I'm not saying that one med is any better than another, that too depends on an individuals reaction. I have taken both Synthroid pre-hyperthyroid & now Armour post-hyperthyroid treatment & have had good results with both of them.
I'd like to say thank you to Dr. Mark for making this disease so much easier for us to deal with & offering your knowledge so freely. I wished I could have been able to talk with you while I was undergoing treatment for my hyperthyroid state. I know I have gained alot of knowledge from you so far. It's great to have an Endocrinologist at our finger tips. Thanks again.
Yes, the TSH debate continues..as every test to check thyroid function has been debated...and eventually discarded. Haven't they all had problems and haven't they all been discontinued eventually? I do not understand how the medical establishment has gotten away from what worked - diagnosing hypothyroidism from the patient's medical history, symptoms, and physical findings.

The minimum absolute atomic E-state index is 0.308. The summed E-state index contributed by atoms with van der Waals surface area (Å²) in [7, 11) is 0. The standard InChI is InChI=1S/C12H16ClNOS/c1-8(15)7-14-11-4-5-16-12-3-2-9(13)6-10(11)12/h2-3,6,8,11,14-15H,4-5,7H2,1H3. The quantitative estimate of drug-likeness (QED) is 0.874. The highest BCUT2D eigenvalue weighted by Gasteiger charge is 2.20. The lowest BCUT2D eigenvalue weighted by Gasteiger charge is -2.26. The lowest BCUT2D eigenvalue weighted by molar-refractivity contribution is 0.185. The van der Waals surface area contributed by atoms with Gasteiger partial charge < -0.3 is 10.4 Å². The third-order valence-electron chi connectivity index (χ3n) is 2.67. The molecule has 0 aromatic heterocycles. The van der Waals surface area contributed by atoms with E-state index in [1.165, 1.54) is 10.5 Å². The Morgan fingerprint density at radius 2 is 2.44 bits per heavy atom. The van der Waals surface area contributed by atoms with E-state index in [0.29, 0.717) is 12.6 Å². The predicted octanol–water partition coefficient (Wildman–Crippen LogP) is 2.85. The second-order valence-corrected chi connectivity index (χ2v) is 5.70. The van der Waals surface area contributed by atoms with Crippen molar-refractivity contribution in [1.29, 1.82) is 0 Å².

As for stating "body temperature is not dependable to reflect thyroid function", I believe it might well be true that is is more dependable than the TSH lab test as lowering of body temperature is an extremely prevalent symptom of hypothyroidism. True, hypo is not the only problem that may lower the patient's temperature, but it is definitely the most common reason...and this is being ignored by the vast majority of doctors. My own experience is that I had a lowered temperature for over a decade before my TSH rose high enough to get a hypo diagnosis. My life would had been entirely different if docs had looked at low body temperature and symptoms instead of saying "normal" because of a faulty TSH test.
As for those tests regarding a low TSH that you refer too, investigation reveals those tests are all about true hyperthyroidism and not for those on oral thyroid hormone replacement. In fact, it would appear that the real threat to a hypo person's health is remaining hypo due to undertreatment due to dosing by the TSH.